With the liquidity crisis facing the Indian economy, banks, financial institutions and corporates are finding it increasingly difficult to raise capital. However, the venture debt segment seems to remain immune to this trend and is gaining traction among startups as a potent source for financing their ventures.
Venture debt works on similar lines as regular bank loans but is accessible even without tangible assets to provide as collateral. So, even not so creditworthy startups can seek venture debt funding. These debts come with a fixed tenure, interest rates and repayment schedules after an initial moratorium phase. But they do not dilute equity and are a great bridge between traditional debt and venture capital for startups. Even though venture debt has been around since the early 2000s in India, it has gained traction only in recent years as startups see this as a less complex financial instrument to fund their financial needs. We will delve deeper into the reasons a little later in the article. Let us now take a closer look at how venture debt has risen in popularity in recent years.
A number of big venture debt players have entered the Indian ecosystem in the past few years and this has marked a pivotal point in the rise of this form of funding. The liquidity crisis has only further accelerated the growth of venture debt in Indian startups. These venture debt players include InnoVen Capital owned by Singapore Government’s investment firm – Temasek (and one of the first entrants in the space), Mumbai-based Alteria Capital, Trifecta Capital, etc.
The entry of seasoned entrepreneurs and investors like Azim Premji Foundation, Flipkart founders – Sachin Bansal and Binny Bansal, Kiran Reddy, etc. and banks like RBL, IndusInd, SIDBI, etc. as anchor investors of the venture debt firms have strengthened and brightened the space immensely. The main reasons for the entry of such big names as anchor investors in the space are:
The quantum of venture debt funding and the number of debt capital deals in India have grown over the years mainly because of the fast-growing startup ecosystem. Put differently, there is a much larger startup pool in India to invest debt capital in. In 2017, 47 venture debt deals worth USD 1.2 billion were closed. This increased to 62 deals worth USD 1.4 billion in 2018. In H1 2019, nearly 35-40 venture debt deals worth the USD 547 million were closed.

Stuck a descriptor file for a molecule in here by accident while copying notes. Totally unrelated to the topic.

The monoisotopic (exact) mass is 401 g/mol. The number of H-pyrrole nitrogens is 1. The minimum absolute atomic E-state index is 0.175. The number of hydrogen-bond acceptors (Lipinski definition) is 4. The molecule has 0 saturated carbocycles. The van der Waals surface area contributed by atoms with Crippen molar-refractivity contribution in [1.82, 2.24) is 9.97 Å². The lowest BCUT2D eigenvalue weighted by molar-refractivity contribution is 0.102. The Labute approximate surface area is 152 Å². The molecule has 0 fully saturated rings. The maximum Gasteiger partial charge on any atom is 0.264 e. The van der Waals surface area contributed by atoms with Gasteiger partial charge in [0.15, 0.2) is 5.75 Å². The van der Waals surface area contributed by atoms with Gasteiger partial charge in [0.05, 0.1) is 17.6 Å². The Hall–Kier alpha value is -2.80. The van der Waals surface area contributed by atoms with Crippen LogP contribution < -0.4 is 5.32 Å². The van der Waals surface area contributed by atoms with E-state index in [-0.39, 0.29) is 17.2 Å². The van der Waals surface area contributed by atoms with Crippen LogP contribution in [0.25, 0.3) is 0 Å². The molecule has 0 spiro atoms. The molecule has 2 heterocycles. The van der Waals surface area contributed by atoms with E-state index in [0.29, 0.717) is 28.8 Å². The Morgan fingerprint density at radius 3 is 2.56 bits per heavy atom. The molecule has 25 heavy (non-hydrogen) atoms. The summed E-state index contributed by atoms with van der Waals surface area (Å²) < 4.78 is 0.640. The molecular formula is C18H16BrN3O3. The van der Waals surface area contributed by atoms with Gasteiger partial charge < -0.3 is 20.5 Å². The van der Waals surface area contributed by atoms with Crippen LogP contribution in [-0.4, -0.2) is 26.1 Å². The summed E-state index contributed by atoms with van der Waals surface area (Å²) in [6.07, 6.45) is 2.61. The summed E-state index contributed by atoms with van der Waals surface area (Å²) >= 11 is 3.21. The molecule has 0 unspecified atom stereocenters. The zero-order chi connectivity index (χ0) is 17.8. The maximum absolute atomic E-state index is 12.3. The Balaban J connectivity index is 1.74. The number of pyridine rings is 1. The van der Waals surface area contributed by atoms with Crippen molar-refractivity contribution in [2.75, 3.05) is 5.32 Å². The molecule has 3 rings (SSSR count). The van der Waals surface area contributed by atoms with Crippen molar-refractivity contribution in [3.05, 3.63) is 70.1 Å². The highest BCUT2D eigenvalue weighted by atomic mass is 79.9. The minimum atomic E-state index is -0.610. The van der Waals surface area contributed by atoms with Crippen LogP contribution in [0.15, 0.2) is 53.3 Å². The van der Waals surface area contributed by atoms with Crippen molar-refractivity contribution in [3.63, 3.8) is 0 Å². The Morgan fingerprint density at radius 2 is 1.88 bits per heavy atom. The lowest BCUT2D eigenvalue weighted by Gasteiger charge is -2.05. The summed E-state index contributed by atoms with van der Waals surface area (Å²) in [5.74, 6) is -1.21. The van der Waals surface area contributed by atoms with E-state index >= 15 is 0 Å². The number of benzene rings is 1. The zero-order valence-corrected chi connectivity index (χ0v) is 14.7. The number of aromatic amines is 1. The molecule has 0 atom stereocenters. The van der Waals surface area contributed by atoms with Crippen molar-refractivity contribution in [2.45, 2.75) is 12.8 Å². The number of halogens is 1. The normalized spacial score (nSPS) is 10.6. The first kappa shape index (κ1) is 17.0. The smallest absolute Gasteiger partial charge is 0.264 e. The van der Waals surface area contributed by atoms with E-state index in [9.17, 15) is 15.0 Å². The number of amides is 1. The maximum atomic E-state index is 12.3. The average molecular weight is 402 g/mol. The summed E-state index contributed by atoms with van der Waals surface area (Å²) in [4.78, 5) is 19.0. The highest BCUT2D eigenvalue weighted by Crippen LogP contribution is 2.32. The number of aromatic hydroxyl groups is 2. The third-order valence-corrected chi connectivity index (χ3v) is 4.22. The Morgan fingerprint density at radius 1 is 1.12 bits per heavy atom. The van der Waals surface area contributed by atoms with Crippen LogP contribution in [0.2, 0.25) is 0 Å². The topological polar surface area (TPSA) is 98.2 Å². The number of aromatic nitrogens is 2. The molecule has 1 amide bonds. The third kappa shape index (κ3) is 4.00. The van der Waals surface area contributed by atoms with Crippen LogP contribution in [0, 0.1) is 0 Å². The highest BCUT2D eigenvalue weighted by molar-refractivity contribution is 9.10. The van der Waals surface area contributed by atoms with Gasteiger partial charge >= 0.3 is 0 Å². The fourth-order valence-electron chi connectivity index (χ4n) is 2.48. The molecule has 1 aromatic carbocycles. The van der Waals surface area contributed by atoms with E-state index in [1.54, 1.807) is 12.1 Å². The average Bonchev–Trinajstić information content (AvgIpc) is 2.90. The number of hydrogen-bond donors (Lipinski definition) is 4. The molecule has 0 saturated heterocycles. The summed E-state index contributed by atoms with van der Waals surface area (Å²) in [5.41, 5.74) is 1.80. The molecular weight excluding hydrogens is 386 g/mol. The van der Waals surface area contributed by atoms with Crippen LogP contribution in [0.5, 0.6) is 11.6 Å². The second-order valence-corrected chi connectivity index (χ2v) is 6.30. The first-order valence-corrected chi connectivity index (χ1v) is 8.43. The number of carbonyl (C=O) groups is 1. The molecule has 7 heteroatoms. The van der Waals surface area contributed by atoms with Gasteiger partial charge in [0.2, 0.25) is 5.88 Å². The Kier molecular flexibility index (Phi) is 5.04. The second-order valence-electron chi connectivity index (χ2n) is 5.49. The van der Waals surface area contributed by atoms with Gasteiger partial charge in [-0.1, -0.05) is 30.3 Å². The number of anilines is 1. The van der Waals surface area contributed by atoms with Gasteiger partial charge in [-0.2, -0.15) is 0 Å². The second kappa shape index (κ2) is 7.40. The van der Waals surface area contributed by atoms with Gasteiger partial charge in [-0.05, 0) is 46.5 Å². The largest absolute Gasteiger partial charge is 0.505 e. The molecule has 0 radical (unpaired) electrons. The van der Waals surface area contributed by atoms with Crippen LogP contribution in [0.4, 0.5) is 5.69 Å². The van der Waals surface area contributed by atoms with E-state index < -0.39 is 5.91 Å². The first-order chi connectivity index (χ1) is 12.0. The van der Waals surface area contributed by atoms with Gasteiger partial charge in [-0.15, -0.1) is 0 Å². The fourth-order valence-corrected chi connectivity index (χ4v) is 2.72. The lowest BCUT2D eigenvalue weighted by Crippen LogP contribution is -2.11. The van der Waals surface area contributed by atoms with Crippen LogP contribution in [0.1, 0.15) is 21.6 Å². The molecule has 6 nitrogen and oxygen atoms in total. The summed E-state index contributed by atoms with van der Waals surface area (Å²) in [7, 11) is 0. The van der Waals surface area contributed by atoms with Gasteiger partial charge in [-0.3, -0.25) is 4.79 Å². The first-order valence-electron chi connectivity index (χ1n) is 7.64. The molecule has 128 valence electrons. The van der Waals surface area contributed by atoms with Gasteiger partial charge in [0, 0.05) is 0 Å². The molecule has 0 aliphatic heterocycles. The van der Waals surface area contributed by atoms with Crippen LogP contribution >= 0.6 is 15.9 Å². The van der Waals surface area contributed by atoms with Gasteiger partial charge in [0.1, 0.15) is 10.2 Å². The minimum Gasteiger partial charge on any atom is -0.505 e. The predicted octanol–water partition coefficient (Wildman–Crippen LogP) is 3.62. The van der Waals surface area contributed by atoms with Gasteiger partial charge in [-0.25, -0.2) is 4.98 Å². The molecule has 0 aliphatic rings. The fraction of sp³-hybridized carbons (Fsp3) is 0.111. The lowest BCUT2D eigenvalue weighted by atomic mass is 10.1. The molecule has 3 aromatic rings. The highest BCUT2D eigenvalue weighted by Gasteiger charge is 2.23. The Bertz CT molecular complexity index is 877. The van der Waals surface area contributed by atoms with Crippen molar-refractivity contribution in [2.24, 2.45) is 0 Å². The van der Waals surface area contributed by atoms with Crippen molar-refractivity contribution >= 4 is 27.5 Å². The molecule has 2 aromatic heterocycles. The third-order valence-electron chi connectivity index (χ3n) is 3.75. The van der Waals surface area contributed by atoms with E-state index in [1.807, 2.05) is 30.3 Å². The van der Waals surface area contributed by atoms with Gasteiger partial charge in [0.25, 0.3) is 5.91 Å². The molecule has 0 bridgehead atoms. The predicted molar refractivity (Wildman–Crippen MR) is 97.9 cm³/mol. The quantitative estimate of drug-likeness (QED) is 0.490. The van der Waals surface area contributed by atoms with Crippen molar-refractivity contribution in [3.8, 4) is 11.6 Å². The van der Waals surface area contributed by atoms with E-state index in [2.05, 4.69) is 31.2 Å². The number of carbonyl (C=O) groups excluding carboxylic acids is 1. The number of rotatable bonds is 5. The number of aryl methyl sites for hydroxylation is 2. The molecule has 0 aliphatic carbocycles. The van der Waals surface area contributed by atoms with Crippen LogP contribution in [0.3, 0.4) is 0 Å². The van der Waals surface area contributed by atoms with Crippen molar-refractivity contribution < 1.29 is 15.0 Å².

Other famous growth-stage and mature-stage startups that raised venture debt in the past three years include Paper Boat, OYO rooms, Urban Clap, Ninjacart, Rivigo and Vogo among others.
Venture debt is viewed as a less complex means to serve the strategic financial needs of the startups in an expedited manner. As mentioned earlier, venture debt firms have a greater capability to recycle funds and they also receive greater quantum of anchor funds owing to lesser risk and losses involved. So, venture debts are more accessible for startups – early-stage, growth-stage and mature startups – whether for initial funding or follow-on rounds.
Venture debt can be borrowed even by startups with lower creditworthiness unlike traditional loans and without collateral. So, even early-stage startups who are asset-light and with lower creditworthiness can access venture debts. Venture debts are provided to startups based on their idea and business, Proof of Concept, IP rights, etc. and the IP rights, forms of receivables, etc. are often the collateral for this form of funding.
Inability to raise sufficient equity capital is another reason, especially for startups, to look towards debt capital. In India, equity funding for early-stage startups has slowed down in the past 2 years with fewer such deals being closed. It is the unicorns and growth-stage startups that have received the largest quantum of the equity capital raised in the country in this time period.
For mature and growth-stage startups, equity capital causes loss of control and equity dilution for co-founders. They may not be in a situation to have further equity dilution and therefore, look towards debt capital for follow-on funding and late-stage funding. This is because the cost of debt capital is a monetary one - the interest the startups pay and does not cause any equity dilution.
Overall, venture debts essentially bridge the gaps between equity capital and traditional debt capital.
Even as debt capital gains more traction among startups, it is important to note that venture debt is not a replacement for equity financing but a supplementary source of strategic funding.